I have seen many blogs about welding and the thing that seems to be common with all of them is, they are way to technical and hard to read. I’m going to try and be different, by offering welding advise and tips as if I were having a normal conversation with someone. I might even try to put in some pictures or drawings when it might be nice to have a visual reference about a topic. As I have written in the about/contact page, I have been welding for a long time. Whenever I wake up on the wrong side of the bed and don’t feel like going to work, it usually means I’m not welding that day. I’m not trying to sound cheesy but, I can’t come up with a better way to make a living, that I wouldn’t get sick of fast.
Over the course of these articles I’m going to assume that you know the basics. There are many “beginning welder” info. sites out there, so I don’t see the need to bother repeating all of that. If you don’t know what an electrode is or what a ground clamp is you might want to check out another site and come back later. Don’t take offense to that statement, I don’t know know anything about car insurance so I wouldn’t expect to soak up all the info on an insurance blog right away either. I also don’t care much about safety. Most of it is common sense anyway. If you like to grind without your safety glasses be my guest. But, I’ve had enough pieces of steel taken out of my eye to realize how dumb it is not to wear them while grinding. Also try not to set yourself on fire. Now that all the B.S. is out of the way, let’s get to it.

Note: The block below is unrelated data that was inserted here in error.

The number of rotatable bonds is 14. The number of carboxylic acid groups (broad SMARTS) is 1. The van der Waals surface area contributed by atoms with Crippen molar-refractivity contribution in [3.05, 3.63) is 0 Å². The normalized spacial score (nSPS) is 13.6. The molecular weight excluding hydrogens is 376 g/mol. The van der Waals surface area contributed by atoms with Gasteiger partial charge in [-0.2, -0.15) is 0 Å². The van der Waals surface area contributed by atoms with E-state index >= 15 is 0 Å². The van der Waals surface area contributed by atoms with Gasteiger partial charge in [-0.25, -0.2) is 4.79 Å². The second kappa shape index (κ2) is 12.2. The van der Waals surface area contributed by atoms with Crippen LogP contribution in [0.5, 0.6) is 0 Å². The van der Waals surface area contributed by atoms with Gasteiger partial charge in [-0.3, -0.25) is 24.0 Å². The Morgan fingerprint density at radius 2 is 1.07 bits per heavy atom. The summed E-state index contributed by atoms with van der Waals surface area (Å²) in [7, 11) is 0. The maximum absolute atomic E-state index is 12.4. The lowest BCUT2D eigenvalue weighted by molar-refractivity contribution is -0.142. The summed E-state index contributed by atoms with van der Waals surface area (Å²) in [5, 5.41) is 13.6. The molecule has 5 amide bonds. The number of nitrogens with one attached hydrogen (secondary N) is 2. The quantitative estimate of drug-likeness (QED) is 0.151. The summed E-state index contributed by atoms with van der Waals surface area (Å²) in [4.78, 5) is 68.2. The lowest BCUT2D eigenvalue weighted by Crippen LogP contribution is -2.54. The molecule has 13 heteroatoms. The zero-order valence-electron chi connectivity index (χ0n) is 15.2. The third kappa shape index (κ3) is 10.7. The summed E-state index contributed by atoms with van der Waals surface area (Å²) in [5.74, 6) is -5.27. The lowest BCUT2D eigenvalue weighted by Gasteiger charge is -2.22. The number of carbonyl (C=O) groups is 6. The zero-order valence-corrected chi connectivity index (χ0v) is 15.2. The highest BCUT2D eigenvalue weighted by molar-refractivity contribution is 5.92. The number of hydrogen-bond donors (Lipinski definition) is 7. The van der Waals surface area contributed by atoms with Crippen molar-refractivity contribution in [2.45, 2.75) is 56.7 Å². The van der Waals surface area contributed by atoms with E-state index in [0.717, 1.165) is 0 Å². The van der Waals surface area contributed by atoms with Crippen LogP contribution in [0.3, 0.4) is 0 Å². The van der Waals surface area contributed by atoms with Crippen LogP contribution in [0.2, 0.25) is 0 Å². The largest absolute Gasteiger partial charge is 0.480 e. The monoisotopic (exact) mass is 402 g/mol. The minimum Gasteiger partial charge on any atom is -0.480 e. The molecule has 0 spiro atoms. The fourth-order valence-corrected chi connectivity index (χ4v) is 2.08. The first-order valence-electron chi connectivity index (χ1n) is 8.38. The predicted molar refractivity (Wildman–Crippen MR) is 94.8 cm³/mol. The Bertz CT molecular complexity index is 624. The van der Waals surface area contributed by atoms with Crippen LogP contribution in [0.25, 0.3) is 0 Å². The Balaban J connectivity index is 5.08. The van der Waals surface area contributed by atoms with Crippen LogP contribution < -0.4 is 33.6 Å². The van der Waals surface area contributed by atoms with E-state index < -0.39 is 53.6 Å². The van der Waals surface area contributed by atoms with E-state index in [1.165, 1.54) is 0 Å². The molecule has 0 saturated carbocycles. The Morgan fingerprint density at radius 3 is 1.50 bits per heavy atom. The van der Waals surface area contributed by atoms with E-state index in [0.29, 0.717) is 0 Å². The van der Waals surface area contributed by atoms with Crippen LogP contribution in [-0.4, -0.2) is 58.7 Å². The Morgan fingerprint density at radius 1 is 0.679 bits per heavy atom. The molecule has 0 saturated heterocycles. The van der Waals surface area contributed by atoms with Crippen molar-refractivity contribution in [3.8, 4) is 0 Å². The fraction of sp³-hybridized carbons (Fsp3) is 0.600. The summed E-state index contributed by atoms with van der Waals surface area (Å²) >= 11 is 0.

In my opinion, stick welding is the best way to really learn how to be a good welder. If you can weld with a 7018, it won’t be a problem to go on to a wire feed. However, the guys that start out with a wire feed seem to have a little more trouble getting the hang of stick welding. Don’t get me wrong, it can be done, that’s just been my experience. It is also cheaper to buy a stick welder than a wire feed. With stick you only need to buy the welder, lead, and some rods. You can buy a good stick welder used or new for less than $400. Wire feeds are a little more expensive (even a 110 volt) considering you will need to lease the gas tank. All in all I don’t think you can go wrong with a stick welder unless you do so much welding you’re worried about production.
The first good tip I will tell you is: stay away from 6013 welding rods. I might catch hell from some of you but hear me out. I know a lot of welding instructors like to use 6013 rods to teach their students with because they strike easily and even a novice can make a good looking bead with them. When I used to fix a lot of farm equipment, the biggest cause of welds cracking from the farmers’ self repairs was because they used 6013. I used to ask them why they used those rods, and mainly it was because that is what they learned to weld with in high school. I would grind the old cracked weld off and re-weld the equipment using 7018, and I would never see the piece again. It wasn’t always that the farmer was a bad welder, it was just not a very strong rod. If you want to learn how to weld with a rod that strikes easy, try 6011 or 7014. Both of these seem to be pretty good rods. But given a choice I will always choose 7018. These are the rods the pros use out in the field. They are a good all around rod, even for vertical and overhead welding. If you need to weld thin metal, 6011 is my choice. The thinner the metal, the less important rod tensile strength is anyway. 6011’s allow you to move fast so you don’t heat up too much of the metal and burn through. They are also good for plowing through rust and paint as well as for thin materials. How to weld thin steel will have to be another topic for another day.